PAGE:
House Sparrow: Nest and Eggs

Males and female house sparrows at a feeder. Photo: Jim the Photographer.

The house sparrow is one of America’s most ubiquitous birds. Introduced from Europe starting in 1851, this sparrow has expanded widely. House sparrows primarily nest in cavities but are flexible and can nest in anything that resembles an enclosure, dense vines, and trees. They are aggressive and are known to displace native cavity-nesting birds. This article is intended to aid in identifying house sparrow nests and eggs.

House sparrow breeding facts

Breeding Period:Early May through late September.
Nest type:Nests outside an enclosure have a dome shape with a side entrance. Nests inside cavities consist of a cup surrounded with coarse nesting material.
Substrate & Location:Preferably inside a cavity, but can nest anywhere that resembles an enclosure at any height and location. 
Nest measurements:Dome-shaped nests outside cavities have an approximate diameter of 8 to 12 in.
Nesting Activities:Male picks the nesting site and builds a pilot nest. Both males and females finish building the nest. 
Egg Description:Eggs are oval. The color ranges from light brown to greenish or bluish-white. The egg marking is variable but is generally wreathed towards the wide side with a mix of gray to brown dots and spots. 
Egg Length and width:0.82 in x 0.6 in.
Egg-laying:It begins a day or two after nest completion. Female lays one egg every morning.
Clutch size:Typically 5 eggs on average but ranges between 1 to 8 eggs. 
Number of broods:Multiple broods per year.
Incubation Period:Typically 11 days but can extend to 14 days in regions of cold temperatures. 

 Breeding range and habitat 

House sparrow map range. Source:

House sparrows were first introduced in New York in 1851. They have colonized just about every urban and semi-urban area throughout North, Central, and South America.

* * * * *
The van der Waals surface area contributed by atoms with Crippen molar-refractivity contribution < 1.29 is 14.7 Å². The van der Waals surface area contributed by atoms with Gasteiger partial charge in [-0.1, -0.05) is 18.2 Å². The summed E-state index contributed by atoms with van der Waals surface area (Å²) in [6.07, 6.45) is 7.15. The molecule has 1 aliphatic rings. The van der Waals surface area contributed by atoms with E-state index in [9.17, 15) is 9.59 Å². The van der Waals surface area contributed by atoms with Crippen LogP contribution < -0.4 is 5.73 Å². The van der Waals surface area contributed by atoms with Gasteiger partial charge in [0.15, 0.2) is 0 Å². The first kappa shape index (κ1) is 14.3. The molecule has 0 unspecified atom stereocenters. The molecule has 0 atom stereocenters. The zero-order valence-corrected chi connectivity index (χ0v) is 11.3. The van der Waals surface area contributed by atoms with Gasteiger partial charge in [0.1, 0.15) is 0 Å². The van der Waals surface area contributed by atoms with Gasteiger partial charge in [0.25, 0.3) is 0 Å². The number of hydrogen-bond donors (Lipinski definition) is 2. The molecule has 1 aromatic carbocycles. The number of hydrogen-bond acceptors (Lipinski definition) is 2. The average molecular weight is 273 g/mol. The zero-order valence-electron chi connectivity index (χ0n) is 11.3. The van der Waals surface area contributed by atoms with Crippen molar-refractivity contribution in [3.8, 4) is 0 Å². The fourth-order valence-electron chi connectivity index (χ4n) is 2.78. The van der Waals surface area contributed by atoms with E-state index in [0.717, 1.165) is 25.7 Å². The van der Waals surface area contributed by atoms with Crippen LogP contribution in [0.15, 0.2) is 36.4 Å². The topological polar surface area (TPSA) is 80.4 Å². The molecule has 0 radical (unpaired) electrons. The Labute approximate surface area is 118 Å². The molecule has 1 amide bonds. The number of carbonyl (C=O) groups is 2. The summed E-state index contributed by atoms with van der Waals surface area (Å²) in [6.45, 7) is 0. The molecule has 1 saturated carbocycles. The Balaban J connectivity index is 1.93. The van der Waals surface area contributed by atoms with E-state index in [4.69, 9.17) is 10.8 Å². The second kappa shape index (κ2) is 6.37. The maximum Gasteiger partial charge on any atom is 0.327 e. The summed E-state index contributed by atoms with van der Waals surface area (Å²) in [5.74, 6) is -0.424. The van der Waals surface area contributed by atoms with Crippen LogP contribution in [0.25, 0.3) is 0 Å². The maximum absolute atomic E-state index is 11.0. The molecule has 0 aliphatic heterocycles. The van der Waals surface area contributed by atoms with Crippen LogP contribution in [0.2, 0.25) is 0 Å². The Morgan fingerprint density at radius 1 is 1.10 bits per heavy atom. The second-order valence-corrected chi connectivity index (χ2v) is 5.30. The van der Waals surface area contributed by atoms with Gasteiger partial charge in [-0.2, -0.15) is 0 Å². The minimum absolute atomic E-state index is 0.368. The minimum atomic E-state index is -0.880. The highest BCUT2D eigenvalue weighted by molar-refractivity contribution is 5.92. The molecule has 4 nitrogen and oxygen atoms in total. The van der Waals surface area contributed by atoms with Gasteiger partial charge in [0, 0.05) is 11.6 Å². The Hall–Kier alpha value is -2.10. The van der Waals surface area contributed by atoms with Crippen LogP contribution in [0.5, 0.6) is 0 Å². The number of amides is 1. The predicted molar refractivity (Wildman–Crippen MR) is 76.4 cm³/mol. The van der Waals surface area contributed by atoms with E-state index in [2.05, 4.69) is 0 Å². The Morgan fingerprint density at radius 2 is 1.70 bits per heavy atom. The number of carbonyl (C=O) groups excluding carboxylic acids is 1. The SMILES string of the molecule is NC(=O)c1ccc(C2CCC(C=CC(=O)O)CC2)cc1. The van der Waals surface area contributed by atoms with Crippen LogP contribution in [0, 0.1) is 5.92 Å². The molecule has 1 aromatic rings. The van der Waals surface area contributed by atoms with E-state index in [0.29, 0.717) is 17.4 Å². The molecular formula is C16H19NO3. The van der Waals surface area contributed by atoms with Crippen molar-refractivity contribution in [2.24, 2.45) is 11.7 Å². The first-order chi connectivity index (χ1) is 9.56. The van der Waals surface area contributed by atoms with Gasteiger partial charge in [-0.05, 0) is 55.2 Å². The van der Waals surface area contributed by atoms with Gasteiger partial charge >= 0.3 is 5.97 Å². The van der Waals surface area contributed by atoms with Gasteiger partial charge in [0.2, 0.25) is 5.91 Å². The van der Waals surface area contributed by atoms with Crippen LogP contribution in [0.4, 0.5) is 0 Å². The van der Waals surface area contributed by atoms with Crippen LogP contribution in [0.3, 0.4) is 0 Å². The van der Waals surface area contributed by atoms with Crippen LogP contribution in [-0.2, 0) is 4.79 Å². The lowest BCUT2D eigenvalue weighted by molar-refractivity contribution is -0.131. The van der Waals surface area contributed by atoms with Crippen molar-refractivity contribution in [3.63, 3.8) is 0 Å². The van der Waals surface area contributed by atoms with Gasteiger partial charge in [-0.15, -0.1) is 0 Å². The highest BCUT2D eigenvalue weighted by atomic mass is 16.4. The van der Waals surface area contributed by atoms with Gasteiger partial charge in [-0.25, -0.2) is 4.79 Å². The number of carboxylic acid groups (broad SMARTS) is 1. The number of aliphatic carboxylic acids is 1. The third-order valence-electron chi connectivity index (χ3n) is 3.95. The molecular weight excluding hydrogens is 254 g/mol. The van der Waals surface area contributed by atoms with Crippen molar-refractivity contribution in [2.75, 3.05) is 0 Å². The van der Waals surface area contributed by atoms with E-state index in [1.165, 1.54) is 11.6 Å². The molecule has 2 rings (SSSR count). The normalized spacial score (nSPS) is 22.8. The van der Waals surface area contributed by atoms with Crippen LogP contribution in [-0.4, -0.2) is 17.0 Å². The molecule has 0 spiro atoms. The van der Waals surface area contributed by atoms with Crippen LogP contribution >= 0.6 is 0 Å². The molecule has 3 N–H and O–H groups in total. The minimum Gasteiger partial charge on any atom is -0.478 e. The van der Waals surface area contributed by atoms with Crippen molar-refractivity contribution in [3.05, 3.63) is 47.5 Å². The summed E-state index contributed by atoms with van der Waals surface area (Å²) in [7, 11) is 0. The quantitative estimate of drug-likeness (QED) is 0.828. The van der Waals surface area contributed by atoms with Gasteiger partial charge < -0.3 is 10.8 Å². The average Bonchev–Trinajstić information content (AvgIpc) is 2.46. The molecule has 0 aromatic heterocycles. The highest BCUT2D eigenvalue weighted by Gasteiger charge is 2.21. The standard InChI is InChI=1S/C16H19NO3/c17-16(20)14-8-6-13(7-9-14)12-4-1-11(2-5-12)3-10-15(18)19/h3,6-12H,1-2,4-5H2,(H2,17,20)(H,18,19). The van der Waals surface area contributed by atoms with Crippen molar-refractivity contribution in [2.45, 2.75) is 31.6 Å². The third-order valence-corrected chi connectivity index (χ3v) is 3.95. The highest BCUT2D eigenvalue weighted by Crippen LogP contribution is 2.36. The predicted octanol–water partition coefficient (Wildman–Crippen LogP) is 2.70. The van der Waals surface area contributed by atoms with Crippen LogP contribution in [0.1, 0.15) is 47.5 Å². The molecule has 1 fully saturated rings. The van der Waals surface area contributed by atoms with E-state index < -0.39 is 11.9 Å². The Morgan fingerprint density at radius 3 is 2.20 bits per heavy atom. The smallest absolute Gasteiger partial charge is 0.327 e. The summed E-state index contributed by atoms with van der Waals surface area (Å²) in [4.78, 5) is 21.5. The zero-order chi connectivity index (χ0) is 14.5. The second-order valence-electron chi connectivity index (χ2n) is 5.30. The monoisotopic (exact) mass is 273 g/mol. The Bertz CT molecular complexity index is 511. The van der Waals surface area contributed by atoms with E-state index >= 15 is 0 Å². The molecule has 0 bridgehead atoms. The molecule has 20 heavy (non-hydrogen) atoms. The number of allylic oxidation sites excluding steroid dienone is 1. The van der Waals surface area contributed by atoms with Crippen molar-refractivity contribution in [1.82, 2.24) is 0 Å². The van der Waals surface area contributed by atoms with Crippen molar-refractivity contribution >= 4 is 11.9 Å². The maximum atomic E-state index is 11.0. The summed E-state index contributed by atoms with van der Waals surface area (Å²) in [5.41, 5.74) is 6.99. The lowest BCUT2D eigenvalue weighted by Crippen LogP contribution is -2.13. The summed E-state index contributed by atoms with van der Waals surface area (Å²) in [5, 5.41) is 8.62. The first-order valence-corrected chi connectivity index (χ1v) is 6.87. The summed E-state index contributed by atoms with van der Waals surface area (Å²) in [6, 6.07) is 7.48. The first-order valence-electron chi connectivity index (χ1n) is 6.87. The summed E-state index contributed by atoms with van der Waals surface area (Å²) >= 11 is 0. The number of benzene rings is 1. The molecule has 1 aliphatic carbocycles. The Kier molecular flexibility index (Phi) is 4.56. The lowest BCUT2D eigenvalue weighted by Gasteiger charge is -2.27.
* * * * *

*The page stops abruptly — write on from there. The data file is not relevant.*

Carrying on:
House sparrows are year-round residents and breed where they occur.  Their breeding requirements are rather flexible. They prefer cavities and enclosures to build a nest but can nest on ledges of houses and buildings, inside pipes, under awnings and roofs, and any place that offers an enclosure-like structure with space where to place a nest. 

House sparrows favor open and semi-open habitats and generally do not enter woodlands. Favorite habitats include parking lots, gas stations, park-like areas, and any urban environments. They thrive in agriculture and farmland.

Migration and social behavior

House sparrows are year-round residents. Studies on house sparrow movements found that young birds are more likely to move away from the natal areas. Once sparrows reach adult age, they become sedentary.

Young birds form flocks that move about in search of suitable places to colonize and breed. Adults also form flocks that center around sources of food, roosting, and nesting sites.

House sparrows from higher and cold latitudes are known to move south during the coldest months of the year.

House sparrows are highly social, where flocks maintain a structured hierarchy among members. As shown by the amount of black on their bibs, older males occupy the highest ranking and have prime access to food, females, and nesting places. Old females rank above young males that have little to no black on their bibs.

Breeding period

House sparrows have a relatively long breeding period. In North America, the first eggs have been recorded in early March, and the last dependent chicks have been observed in late September. The onset of the breeding season is influenced by temperature. In higher latitudes, breeding starts later than in warmer temperatures.

House sparrow nest showing the cup, lining material, and eggs. Photo: Rich Mooney

House sparrow nest appearance

The nest appearance depends on nest placement. When a nest is built outside an enclosure or cavity, it adopts a round or dome-like shape of approximately 8 to 12 inches across. Nests outside an enclosure or cavity are roofed and have a side entrance that leads to a cup that holds the eggs.

House sparrow nest build in the tube of a traffic light. Notice the side entrance.

The exterior part of the nest is built with coarse material, including dry grasses, twigs, pieces of plastic, paper, and strings. The cup inside the dome is lined with fine material that includes hair, mammal fur, feathers, and other fine fibers.